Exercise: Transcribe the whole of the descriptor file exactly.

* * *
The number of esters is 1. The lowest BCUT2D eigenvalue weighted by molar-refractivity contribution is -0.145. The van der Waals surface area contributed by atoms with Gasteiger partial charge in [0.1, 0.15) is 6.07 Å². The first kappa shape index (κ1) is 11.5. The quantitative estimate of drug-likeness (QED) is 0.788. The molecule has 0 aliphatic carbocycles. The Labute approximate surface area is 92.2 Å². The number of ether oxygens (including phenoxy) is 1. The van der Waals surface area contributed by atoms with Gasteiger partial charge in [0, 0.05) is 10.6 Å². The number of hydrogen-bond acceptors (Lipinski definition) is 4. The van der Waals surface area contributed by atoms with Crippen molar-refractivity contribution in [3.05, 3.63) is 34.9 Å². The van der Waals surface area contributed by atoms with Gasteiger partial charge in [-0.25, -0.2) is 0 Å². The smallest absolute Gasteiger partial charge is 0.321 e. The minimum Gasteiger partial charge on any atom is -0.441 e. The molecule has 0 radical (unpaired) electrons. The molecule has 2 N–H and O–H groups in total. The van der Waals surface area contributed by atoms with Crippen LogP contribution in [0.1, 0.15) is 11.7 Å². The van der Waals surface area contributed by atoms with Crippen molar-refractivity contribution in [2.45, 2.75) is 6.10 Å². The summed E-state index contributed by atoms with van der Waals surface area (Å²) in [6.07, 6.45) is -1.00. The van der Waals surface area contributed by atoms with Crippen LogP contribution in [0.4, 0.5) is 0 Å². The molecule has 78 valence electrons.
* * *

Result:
The number of esters is 1. The lowest BCUT2D eigenvalue weighted by molar-refractivity contribution is -0.145. The van der Waals surface area contributed by atoms with Gasteiger partial charge in [0.1, 0.15) is 6.07 Å². The first kappa shape index (κ1) is 11.5. The quantitative estimate of drug-likeness (QED) is 0.788. The molecule has 0 aliphatic carbocycles. The Labute approximate surface area is 92.2 Å². The number of ether oxygens (including phenoxy) is 1. The van der Waals surface area contributed by atoms with Gasteiger partial charge in [0, 0.05) is 10.6 Å². The number of hydrogen-bond acceptors (Lipinski definition) is 4. The van der Waals surface area contributed by atoms with Crippen molar-refractivity contribution in [3.05, 3.63) is 34.9 Å². The van der Waals surface area contributed by atoms with Gasteiger partial charge in [-0.25, -0.2) is 0 Å². The smallest absolute Gasteiger partial charge is 0.321 e. The minimum Gasteiger partial charge on any atom is -0.441 e. The molecule has 0 radical (unpaired) electrons. The molecule has 2 N–H and O–H groups in total. The van der Waals surface area contributed by atoms with Crippen LogP contribution in [0.1, 0.15) is 11.7 Å². The van der Waals surface area contributed by atoms with Crippen molar-refractivity contribution in [2.45, 2.75) is 6.10 Å². The summed E-state index contributed by atoms with van der Waals surface area (Å²) in [6.07, 6.45) is -1.00. The van der Waals surface area contributed by atoms with Crippen LogP contribution in [0.4, 0.5) is 0 Å². The molecule has 78 valence electrons.